A pending defamation case lodged by Member of Parliament (MP) for Tati East Samson Moyo Guma against Gaborone North legislator, Haskins Nkaigwa over a facebook post has this week taken a new twist.
Fresh information reaching this publication suggests that an attorney representing the Umbrella for Democratic Change (UDC) law maker (Nkaigwa), Joram Matomela of JJ Matomela Attorneys slapped Moyo Guma with demands of documents relating to his alleged corruption business deals currently before the courts. It is believed the information would assist Nkaigwa to beef-up his defense in the defamation lawsuit.
In the contentious array of demands by Matomela to Ramalepa Attorneys who are representing the Botswana Democratic Party (BDP) MP Guma, he points out that: “the aid documents are in the custody of and are necessary for ensuring that justice is dispensed in this matter.” He stated that “we wish to put you on notice that, as part of his defense, Nkaigwa requires that you avail to him the following documents which he intends to use for his defense. The documents relating to your client’s tax returns.”
Among the official papers, Matomela also wants copies of the documents relating to the ongoing corruption case pending before the Village Magistrate Court wherein Guma’s companies are a subject of interest of the Financial Intelligence Agency (FIA) and the Directorate on Corruption and Economic Crime (DCEC). “The above matters are important as they have a direct bearing on Moyo’s character, which is the subject of the defamation suit launched by him.”
The Tati East legislator has had his bank accounts at Standard Chartered Bank frozen in what was said to be a result of “instructions from the highest office in the land.” It is understood that the Directorate of Public Prosecutions (DPP) who were then acting on behalf of the DCEC filed the application that effected the freezing of bank accounts belonging to Moyo Guma’s company, IRB Transport.
Guma co-owned the company with Minister of Youth Empowerment, Sport and Culture Development, Thapelo Olopeng, who later ceased his shareholding in the latter. It is understood that IRB Transport, owned by Guma, although not yet charged, has been for some time under surveillance by Botswana’s financial intelligence and security organs.
Guma was also caught off guard when the Botswana Unified Revenue Service (BURS) smacked him with a close to 30 million tax bill. He was accused and being investigated for allegedly flouting tax disbursements in addition to the corruption allegations. In the communication by Matomela to Ramalepa attorneys, another contention he alludes is that Guma’s attorneys make unnecessary postponements on the matter.
“We wish to register our concern that to date, the parties have not held a final case management conference as required by the rules. It will be recalled that at the last court appearance, you were not ready to proceed and you requested a postponement we did not object to,” the lawyer communicated.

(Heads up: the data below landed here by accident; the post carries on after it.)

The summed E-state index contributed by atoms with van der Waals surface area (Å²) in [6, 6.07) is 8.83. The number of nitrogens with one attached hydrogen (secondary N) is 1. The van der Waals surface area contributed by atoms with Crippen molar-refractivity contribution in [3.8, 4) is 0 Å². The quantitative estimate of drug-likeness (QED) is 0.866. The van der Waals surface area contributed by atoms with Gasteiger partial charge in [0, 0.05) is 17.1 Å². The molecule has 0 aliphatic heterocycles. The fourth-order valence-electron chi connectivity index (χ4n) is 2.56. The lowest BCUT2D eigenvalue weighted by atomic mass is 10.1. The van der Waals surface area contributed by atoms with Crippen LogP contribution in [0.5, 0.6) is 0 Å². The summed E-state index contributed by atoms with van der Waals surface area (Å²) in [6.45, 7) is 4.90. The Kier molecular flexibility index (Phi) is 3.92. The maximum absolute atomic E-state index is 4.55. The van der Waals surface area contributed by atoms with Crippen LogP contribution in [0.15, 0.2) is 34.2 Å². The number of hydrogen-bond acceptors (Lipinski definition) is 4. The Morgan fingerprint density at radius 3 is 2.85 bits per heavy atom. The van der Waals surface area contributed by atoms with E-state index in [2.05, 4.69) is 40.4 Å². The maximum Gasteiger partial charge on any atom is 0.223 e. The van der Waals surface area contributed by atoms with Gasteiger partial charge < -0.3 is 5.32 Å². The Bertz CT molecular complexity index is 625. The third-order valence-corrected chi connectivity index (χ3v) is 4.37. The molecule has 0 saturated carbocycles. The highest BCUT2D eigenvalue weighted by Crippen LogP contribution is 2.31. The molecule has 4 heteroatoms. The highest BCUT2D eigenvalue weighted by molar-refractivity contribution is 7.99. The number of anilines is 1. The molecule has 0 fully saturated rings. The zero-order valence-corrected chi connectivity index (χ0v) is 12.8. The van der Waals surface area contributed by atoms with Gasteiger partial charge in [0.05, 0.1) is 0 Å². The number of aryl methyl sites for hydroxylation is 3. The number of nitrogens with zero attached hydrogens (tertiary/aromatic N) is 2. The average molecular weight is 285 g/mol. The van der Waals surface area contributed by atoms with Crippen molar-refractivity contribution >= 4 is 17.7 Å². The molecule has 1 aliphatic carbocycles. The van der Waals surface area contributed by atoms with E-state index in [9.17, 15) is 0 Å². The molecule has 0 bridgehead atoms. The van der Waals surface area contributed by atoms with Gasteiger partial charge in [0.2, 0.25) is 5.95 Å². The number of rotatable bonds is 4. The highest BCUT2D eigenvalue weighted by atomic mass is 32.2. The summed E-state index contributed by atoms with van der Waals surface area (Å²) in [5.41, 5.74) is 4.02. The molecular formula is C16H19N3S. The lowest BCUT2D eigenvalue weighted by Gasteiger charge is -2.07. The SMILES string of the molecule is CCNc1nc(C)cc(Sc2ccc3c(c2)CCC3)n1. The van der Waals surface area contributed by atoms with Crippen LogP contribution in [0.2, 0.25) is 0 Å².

He added that as the owner of the lawsuit (dominus litis), the responsibility of ensuring that meetings of the parties as per the rules of the court fall squarely on them and that therefore he demands that Ramalepa attorneys advise them as to whether Moyo is still interested in proceeding with the suit against Nkaigwa. “Delay on finalizing this matter causes a lot of prejudice on Nkaigwa as it takes his time and financial resources. Client is a Member of Parliament and has more serious issues to attend to relating to his constituents.”
Guma is suing the Gaborone North counterpart for P2 million in damages for defamation over a face book post of 22 April 2016 which was said to have been posted on the political face book group “All Parties Conference.” The defamatory post is said to have stated that “Guma can only cheat those who don’t know him, jang dijo betsho, le madi lea tsee le dino le dinwe. Madi a bogodu a tshwanetse go jewa akere ga a huhulelwa.”
When justifying the post as defamatory, Guma’s lawyers at Ramalepa Attorneys pointed out that the statement was understood to mean that Guma is a dishonest and corrupt public figure and politician who steals public funds for use in personal political campaigns. “The publication of the said statement was made with intention to humiliate, degrade or impair the dignity, self-esteem and reputation of Moyo; the publication of the defamatory aforesaid was an aggression upon Moyo’s personality rights, dignity, self-esteem and reputations a result of which he was aggrieved,” the letter addressed to Nkaigwa highlighted.
The lawsuit, which is believed to be the first facebook defamation case in local courts, comes at the backdrop of a controversial Cybercrime and Computer Related Crimes Act which was passed by parliament not so long ago. The new internet Act allow people to sue over the information that is presented on the internet and it also criminalizes publication of information that may be considered injurious to people’s character.
Government is currently sitting on 4 400 vacant posts that remain unfilled in the civil service. This is notwithstanding the high unemployment rate in Botswana which has been exacerbated by the recent outbreak of the deadly COVID-19 pandemic.
Just before the burst of COVID-19, official data released by Statistics Botswana in January 2020, indicate that unemployment in Botswana has increased from 17.6 percent three years ago to 20.7 percent. “Unemployment rate went up by 3.1 percentage between the two periods, from 17.6 to 20.7 percent,” statistics point out.